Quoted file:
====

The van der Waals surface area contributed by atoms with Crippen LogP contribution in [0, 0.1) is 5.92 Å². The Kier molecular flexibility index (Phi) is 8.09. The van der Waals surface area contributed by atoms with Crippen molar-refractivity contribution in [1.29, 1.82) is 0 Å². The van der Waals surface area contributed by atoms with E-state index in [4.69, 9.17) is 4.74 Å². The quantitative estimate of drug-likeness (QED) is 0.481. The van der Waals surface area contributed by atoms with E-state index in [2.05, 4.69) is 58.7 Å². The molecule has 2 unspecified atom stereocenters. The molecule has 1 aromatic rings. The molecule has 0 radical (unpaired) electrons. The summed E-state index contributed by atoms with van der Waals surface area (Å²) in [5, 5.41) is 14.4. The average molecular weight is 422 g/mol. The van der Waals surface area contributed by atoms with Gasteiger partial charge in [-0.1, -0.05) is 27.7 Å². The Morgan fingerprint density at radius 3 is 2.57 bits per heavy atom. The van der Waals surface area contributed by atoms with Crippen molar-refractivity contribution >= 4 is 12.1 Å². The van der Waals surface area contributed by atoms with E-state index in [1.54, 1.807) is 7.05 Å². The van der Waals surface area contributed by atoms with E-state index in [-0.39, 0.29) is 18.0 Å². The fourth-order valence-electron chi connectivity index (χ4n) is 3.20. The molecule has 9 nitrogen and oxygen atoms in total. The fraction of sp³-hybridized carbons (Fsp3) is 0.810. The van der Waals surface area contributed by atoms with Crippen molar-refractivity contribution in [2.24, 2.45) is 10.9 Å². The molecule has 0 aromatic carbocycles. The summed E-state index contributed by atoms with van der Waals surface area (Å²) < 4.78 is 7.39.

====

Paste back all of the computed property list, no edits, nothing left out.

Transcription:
The van der Waals surface area contributed by atoms with Crippen LogP contribution in [0, 0.1) is 5.92 Å². The Kier molecular flexibility index (Phi) is 8.09. The van der Waals surface area contributed by atoms with Crippen molar-refractivity contribution in [1.29, 1.82) is 0 Å². The van der Waals surface area contributed by atoms with E-state index in [4.69, 9.17) is 4.74 Å². The quantitative estimate of drug-likeness (QED) is 0.481. The van der Waals surface area contributed by atoms with E-state index in [2.05, 4.69) is 58.7 Å². The molecule has 2 unspecified atom stereocenters. The molecule has 1 aromatic rings. The molecule has 0 radical (unpaired) electrons. The summed E-state index contributed by atoms with van der Waals surface area (Å²) in [5, 5.41) is 14.4. The average molecular weight is 422 g/mol. The van der Waals surface area contributed by atoms with Gasteiger partial charge in [-0.1, -0.05) is 27.7 Å². The Morgan fingerprint density at radius 3 is 2.57 bits per heavy atom. The van der Waals surface area contributed by atoms with Crippen molar-refractivity contribution >= 4 is 12.1 Å². The van der Waals surface area contributed by atoms with E-state index in [1.54, 1.807) is 7.05 Å². The van der Waals surface area contributed by atoms with E-state index in [-0.39, 0.29) is 18.0 Å². The fourth-order valence-electron chi connectivity index (χ4n) is 3.20. The molecule has 9 nitrogen and oxygen atoms in total. The fraction of sp³-hybridized carbons (Fsp3) is 0.810. The van der Waals surface area contributed by atoms with Crippen molar-refractivity contribution in [2.24, 2.45) is 10.9 Å². The molecule has 0 aromatic carbocycles. The summed E-state index contributed by atoms with van der Waals surface area (Å²) < 4.78 is 7.39.